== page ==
Does Perfadex affect outcomes in clinical lung transplantation?

Dilip S. Nath, Adam R. Walter, Adam C. Johnson, David M. Radosevich, Mark E. Prekker, Cynthia S. Herrington, Peter S. Dahlberg, Rosemary F Kelly

Research output: Contribution to journalArticlepeer-review

30 Scopus citations


Background: The use of a low-potassium-based preservation solution improves gas exchange in experimental models of lung transplantation. However, its efficacy in reducing the incidence of primary graft dysfunction (PGD) and improving patient outcomes in the clinical setting is controversial. Methods: In this study we measured: oxygenation index (OI); International Society of Heart and Lung Transplantation (ISHLT) PGD grades; extubation times; intensive care unit (ICU) and hospital length of stay; 30-day, 90-day and 1-year survival rates; and bronchiolitis obliterans syndrome (BOS)-free survival. We compared 115 consecutive (2001 to 2004) lung recipients who received allografts preserved with Perfadex, a low-potassium dextran (LPD) solution, and compared the results with the previous 116 consecutive (1999 to 2001) lung recipients who received allografts preserved with modified Euro-Collins (MEC) solution. Recipients were classified as having severe PGD (ISHLT Grade III) if the lowest arterial oxygenation (P) to fraction of inspired oxygen (F) (P/F ratio) within 48 hours post-transplantation was <200. Results: Baseline characteristics of the 2 cohorts were similar except for recipient age (LPD 53.5 vs MEC 49.9 years; p = 0.03). There were no differences in donor age, gender, category of transplant, indication for transplant, use of cardiopulmonary bypass or pre-operative pulmonary artery pressures. When gas-exchange parameters were measured upon arrival to the ICU (T0), at 24 hours post-transplant (T24) and at 48 hours post-transplant (T48), the only significant finding was that the incidence of ISHLT Grade III PGD at T24 was lower in the LPD group compared with the MEC group (8% vs 20%, p = 0.03). The incidence of severe PGD at other timepoints was not statistically different (LPD vs MEC: T0, 17% vs 26%; T0 to T48, 25% vs 31%). Both groups had similar extubation rates at 48 hours post-transplant (LPD 64% vs MEC 67%). The 30-day survival (LPD 93% vs MEC 95%), 90-day survival (LPD 89% vs MEC 89%), 1-year patient survival (LPD 80% vs MEC 77%) and 1-year BOS-free survival (LPD 70% vs MEC 74%) were not statistically different. Conclusions: Lung preservation with LPD as compared with MEC does not improve early gas exchange or impact 90-day and 1-year mortality. Continued investigation into lung preservation solution composition is necessary to reduce the incidence of PGD.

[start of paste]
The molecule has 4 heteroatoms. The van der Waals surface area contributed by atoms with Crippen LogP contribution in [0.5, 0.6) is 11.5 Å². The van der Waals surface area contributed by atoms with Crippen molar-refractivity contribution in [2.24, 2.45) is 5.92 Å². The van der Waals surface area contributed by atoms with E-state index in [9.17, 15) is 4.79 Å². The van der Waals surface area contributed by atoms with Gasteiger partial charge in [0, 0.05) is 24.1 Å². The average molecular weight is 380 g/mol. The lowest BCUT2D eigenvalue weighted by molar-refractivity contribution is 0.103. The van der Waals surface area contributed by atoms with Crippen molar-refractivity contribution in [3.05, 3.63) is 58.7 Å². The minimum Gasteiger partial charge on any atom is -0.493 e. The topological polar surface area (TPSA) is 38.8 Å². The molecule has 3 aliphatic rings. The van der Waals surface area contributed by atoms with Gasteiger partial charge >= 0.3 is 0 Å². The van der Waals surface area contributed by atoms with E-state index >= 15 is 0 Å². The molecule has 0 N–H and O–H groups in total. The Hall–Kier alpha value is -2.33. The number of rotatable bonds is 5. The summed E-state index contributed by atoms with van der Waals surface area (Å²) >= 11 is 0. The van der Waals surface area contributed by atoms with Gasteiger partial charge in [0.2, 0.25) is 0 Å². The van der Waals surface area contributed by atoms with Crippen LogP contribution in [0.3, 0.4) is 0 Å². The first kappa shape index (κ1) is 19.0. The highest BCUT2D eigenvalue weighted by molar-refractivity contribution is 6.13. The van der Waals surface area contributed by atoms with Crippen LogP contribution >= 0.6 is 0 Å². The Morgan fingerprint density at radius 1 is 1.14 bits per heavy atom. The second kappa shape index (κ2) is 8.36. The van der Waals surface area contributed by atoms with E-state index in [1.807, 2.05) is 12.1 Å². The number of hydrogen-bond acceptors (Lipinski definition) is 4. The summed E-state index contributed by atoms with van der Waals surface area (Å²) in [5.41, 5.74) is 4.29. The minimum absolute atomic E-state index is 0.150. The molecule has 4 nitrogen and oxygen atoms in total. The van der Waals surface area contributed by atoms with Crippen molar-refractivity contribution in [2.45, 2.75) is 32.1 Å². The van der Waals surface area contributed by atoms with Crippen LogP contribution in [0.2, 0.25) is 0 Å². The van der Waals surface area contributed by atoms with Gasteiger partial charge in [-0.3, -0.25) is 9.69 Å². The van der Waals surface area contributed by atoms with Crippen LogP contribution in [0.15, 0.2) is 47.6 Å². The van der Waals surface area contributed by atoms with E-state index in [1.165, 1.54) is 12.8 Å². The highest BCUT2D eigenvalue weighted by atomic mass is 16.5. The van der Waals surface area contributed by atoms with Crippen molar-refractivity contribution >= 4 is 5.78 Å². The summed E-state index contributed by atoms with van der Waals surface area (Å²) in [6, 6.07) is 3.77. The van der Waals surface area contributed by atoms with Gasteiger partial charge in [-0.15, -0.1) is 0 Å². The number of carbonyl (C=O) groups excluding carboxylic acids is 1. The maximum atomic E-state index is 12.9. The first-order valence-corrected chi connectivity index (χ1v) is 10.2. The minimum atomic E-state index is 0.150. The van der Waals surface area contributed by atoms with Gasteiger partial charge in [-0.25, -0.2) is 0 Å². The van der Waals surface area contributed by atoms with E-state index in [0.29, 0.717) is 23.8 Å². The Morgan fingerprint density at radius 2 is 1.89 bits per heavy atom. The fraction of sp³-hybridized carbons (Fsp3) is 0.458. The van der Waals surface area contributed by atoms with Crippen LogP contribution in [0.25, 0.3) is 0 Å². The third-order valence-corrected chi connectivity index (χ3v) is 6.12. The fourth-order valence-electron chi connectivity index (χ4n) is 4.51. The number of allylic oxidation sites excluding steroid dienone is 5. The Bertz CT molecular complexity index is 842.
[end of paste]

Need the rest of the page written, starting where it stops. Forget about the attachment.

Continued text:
Original languageEnglish (US)
Pages (from-to)2243-2248
Number of pages6
JournalJournal of Heart and Lung Transplantation
Issue number12
StatePublished - Dec 2005


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